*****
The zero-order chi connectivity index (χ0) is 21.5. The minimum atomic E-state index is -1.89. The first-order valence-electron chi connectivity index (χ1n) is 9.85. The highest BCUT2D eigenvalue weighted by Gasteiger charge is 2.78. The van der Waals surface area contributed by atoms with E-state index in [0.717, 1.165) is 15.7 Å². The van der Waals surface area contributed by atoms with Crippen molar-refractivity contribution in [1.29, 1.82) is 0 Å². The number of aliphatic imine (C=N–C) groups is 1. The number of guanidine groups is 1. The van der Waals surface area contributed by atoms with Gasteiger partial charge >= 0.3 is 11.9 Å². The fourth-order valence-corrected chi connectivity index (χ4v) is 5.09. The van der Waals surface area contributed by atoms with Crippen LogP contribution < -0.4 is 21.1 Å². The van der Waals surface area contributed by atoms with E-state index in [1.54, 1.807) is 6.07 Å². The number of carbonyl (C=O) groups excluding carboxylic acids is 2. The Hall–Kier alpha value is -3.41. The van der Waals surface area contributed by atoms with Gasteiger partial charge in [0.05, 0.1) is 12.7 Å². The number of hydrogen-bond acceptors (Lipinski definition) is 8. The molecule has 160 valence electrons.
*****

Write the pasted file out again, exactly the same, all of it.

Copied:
The zero-order chi connectivity index (χ0) is 21.5. The minimum atomic E-state index is -1.89. The first-order valence-electron chi connectivity index (χ1n) is 9.85. The highest BCUT2D eigenvalue weighted by Gasteiger charge is 2.78. The van der Waals surface area contributed by atoms with E-state index in [0.717, 1.165) is 15.7 Å². The van der Waals surface area contributed by atoms with Crippen molar-refractivity contribution in [1.29, 1.82) is 0 Å². The number of aliphatic imine (C=N–C) groups is 1. The number of guanidine groups is 1. The van der Waals surface area contributed by atoms with Gasteiger partial charge >= 0.3 is 11.9 Å². The fourth-order valence-corrected chi connectivity index (χ4v) is 5.09. The van der Waals surface area contributed by atoms with Crippen LogP contribution < -0.4 is 21.1 Å². The van der Waals surface area contributed by atoms with E-state index in [1.54, 1.807) is 6.07 Å². The number of carbonyl (C=O) groups excluding carboxylic acids is 2. The Hall–Kier alpha value is -3.41. The van der Waals surface area contributed by atoms with Gasteiger partial charge in [0.05, 0.1) is 12.7 Å². The number of hydrogen-bond acceptors (Lipinski definition) is 8. The molecule has 160 valence electrons.